These objects and others are accomplished in accordance with the invention described hereafter.

SUMMARY OF THE INVENTION

The present invention is a portable, patient-controlled medication delivery system which enables a patient to self-administer a treatment fluid, preferably in the form of a liquid medicine. The medication delivery system includes an infusion pump, a catheter assembly and an extension tubing set. The infusion pump retains the total charge of the treatment fluid comprising a plurality of full dosages and provides a drive mechanism for delivering one or more dosages of the treatment fluid to a treatment site in the patient. The catheter assembly includes a medicine catheter having one free end which penetrates directly through an opening formed in the skin into the internal treatment site of the patient. The extension tubing set includes an extension tube having one end which is coupled to the opposite free end of the medicine catheter by means of a catheter connector. The extension tube has an opposite end which is coupled to the infusion pump to provide fluid communication between the infusion pump and the treatment site. The extension tube preferably has a substantially larger flow cross-section and an equal or substantially longer length than the medicine catheter.

The infusion pump is a manually powered pump which is fully enclosed within a housing. The housing is provided with a mount which enables a patient to wear the infusion pump as a portable, self-contained unit. The infusion pump includes a fluid reservoir, a dosage chamber, a displacement piston displacable within the dosage chamber and a flowpath providing fluid communication between the fluid reservoir and the dosage chamber. An elastic member is also positioned in the infusion pump to exert a displacement force on the displacement piston. The elastic member is alternately transitionable between a more stressed position and a less stressed position. The elastic member elastically displaces the displacement piston in a first elastic displacement direction to expand the dosage chamber and draw the treatment fluid from the fluid reservoir into the dosage chamber through the flowpath when the elastic member transitions from the more stressed position to the less stressed position. The displacement piston is manually displaced in a second manual displacement direction substantially opposite the first elastic displacement direction to contract the dosage chamber and discharge the treatment fluid from the dosage chamber to the treatment site when the elastic member transitions from the less stressed position to the more stressed position.

The fluid reservoir is preferably a fluid-tight bladder having a fluid capacity substantially greater than the fluid capacity of the dosage chamber. In particular, the fluid reservoir preferably has a capacity for a plurality of dosages of the treatment fluid, whereas the dosage chamber preferably has a capacity for only one dosage of the treatment fluid. The elastic member is preferably a coiled spring connected to the displacement piston by engagement with a manually displacable actuator button which in turn engages the displacement piston. The infusion pump is also provided with a valve positioned in the flowpath which enables treatment fluid flow from the fluid reservoir to the dosage chamber while substantially preventing treatment fluid flow from the dosage chamber to the fluid reservoir.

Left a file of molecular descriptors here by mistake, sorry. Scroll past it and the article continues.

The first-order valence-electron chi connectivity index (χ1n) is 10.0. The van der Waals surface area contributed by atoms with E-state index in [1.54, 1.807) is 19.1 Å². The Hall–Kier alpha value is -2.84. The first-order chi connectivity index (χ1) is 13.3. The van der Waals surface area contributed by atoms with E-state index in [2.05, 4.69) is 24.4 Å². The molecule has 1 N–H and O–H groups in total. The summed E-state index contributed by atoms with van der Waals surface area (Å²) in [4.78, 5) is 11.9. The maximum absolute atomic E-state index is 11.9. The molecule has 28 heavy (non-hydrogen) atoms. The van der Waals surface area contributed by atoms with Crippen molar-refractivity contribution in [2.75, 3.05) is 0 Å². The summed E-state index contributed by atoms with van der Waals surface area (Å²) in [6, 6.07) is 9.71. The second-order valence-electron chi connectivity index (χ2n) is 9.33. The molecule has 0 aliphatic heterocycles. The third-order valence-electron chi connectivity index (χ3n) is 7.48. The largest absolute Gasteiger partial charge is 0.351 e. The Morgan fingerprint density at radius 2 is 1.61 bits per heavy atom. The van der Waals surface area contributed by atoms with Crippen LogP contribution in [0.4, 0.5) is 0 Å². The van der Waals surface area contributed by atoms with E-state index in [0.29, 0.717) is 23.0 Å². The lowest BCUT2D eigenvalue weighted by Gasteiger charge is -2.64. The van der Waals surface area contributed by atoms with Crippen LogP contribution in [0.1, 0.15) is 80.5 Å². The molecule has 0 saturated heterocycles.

In operation, the medicine catheter is place in the internal treatment site. The fluid reservoir of the infusion pump is filled with the total charge of the treatment fluid which comprises a plurality of full treatment fluid dosages. The infusion pump is mounted on the body of the patient and the medicine catheter is placed in fluid communication with the infusion pump by means of the extension tube and the catheter connector. A suction force is then created in the dosage chamber of the infusion pump by means of the elastic member to draw a single full dosage of the treatment fluid into the dosage chamber from the fluid reservoir via the flowpath. In particular, the suction force is created when the elastic member transitions from the more stressed position to the less stressed position under its own elastic force which draws the piston through the dosage chamber in the first elastic displacement direction, expanding the dosage chamber. The patient self-administers the treatment fluid by depressing the actuator button to manually drive the piston through the dosage chamber in the second manual displacement direction, contracting the dosage chamber and displacing the full dosage from the dosage chamber into the treatment site via the extension tube and medicine catheter. The elastic member simultaneously transitions from the less stressed position to the more stressed position under the manual force of the patient when the piston is driven in the second manual displacement direction. With the elastic member in the more stressed position, the elastic force of the elastic member again creates a suction force in the dosage chamber which draws a new full dosage of the treatment fluid into the dosage chamber from the fluid reservoir. The patient may self-administer the new full dosage and as many subsequent new full dosages as desired into the treatment site in the above-described manner until the total charge of treatment fluid in the fluid reservoir is exhausted.

The present invention will be further understood from the drawings and the following detailed description.

BRIEF DESCRIPTION OF THE DRAWINGS

FIG. 1 is an exploded front view of a medication delivery system of the present invention.

FIG. 2 is a rear view of an infusion pump included in the medication delivery system of FIG. 1 taken in partial cross-section along line 22.